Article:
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Recession depression

It first became evident in August of 2008. We started having more gaps in the appointment schedule. We had been anticipating a slowdown due to the bobsled ride the stock market was experiencing. But the kind of drop-off we felt was unanticipated. After the dot-com bubble burst in 2000, we had a 12- to 18-month reprieve. At that time, many of our newly unemployed patients had severance packages and some continued insurance coverage that attenuated a steep decline in demand for appointments. During the present economic downturn, we have a lot more discretionary time a lot sooner than we expected.

Realization of this recession was communicated at first in a tentative manner. By October, colleagues were quietly asking, "Are you having a slowdown in your office?" Everyone seemed to be looking for reassurance. The problem was not isolated to one office. Other practices were feeling the effect of the global economic uncertainty. It made me think back over the ups and downs our practice had experienced. How is this episode the same and how is it different?

While in dental school, we heard about the "busyness" problem. Dentists in private practice were experiencing a decrease in demand for services. They were not "busy" enough. The number of graduating dentists was increasing every year. The peak occurred in 1983; that year, a record 5,756 dentists graduated from a total of 60 institutions in the United States.

Establishing a new practice required additional revenue derived from a second job, working for someone else part time. In my fourth year, one lecturer told us how we should engage the dentist when we were interviewing for positions. He suggested we ask to see the appointment book and comment on what a thriving practice he had. (Practices booking appointments a week or two out could surely use an associate, in his opinion.)

This was the mid-'80s; interest rates had inflated above 14 percent for conventional mortgages. My dental school loans totaled fewer than $25,000. Real estate price inflation seemed out of control. Good associate positions were hard to find and there were few positions available in public health in the Bay Area. My vantage point during the '80s was that of a new graduate. I was at the first stage of career building. It was all new, expensive and uncertain.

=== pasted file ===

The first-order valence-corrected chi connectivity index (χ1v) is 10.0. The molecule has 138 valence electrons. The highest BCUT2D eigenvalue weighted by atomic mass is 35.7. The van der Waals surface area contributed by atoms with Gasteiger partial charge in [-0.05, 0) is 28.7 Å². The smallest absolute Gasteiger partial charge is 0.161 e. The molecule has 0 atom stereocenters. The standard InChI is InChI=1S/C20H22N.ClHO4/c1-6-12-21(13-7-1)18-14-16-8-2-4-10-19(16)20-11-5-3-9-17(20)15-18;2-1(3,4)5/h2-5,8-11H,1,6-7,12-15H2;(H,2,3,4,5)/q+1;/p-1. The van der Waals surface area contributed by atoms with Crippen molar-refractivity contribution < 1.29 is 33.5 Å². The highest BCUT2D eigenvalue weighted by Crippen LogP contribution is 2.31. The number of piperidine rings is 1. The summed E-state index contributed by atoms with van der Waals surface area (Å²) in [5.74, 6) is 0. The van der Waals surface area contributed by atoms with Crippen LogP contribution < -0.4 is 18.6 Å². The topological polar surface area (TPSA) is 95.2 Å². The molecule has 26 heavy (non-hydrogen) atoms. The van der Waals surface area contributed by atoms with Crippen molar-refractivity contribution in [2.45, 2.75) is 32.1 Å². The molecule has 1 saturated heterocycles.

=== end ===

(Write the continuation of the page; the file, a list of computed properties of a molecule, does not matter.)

By 1991, increasing oil prices, unemployment, and the aftermath of the savings and loan crisis produced another recession. The economic downturn became real for us when patients began to relocate to other parts of the country for work. By 1993, the number of dental graduates bottomed out at 3,778. The next year, 1994, the number of dental programs dropped to 54, the least since 1971. My vantage point for the '90s recession was that of the practitioner starting and developing a practice. I was at the second stage of career building. Real estate prices had declined somewhat and mortgage interest rates edged below double digits. The recession provided the opportunity to purchase a building to house our practice. The situation was no longer new, but it was still expensive and uncertain.

With the turn of the century came the dot-com boom and bust. On March 10, 2000, the Nasdaq peaked over 5000. By October 2002, the dot-com bust had lost more than $5 trillion in market value for IT companies. My vantage point for this recession was that of the practitioner with an established practice and a suddenly anemic investment portfolio. I was at the third stage of career building: enrichment. Our patient pool again experienced a wave of emigration. This time the newly unemployed were relocating to the southeast—South Carolina, Georgia and Florida—for work. The situation was not as new, not as expensive, but still very uncertain.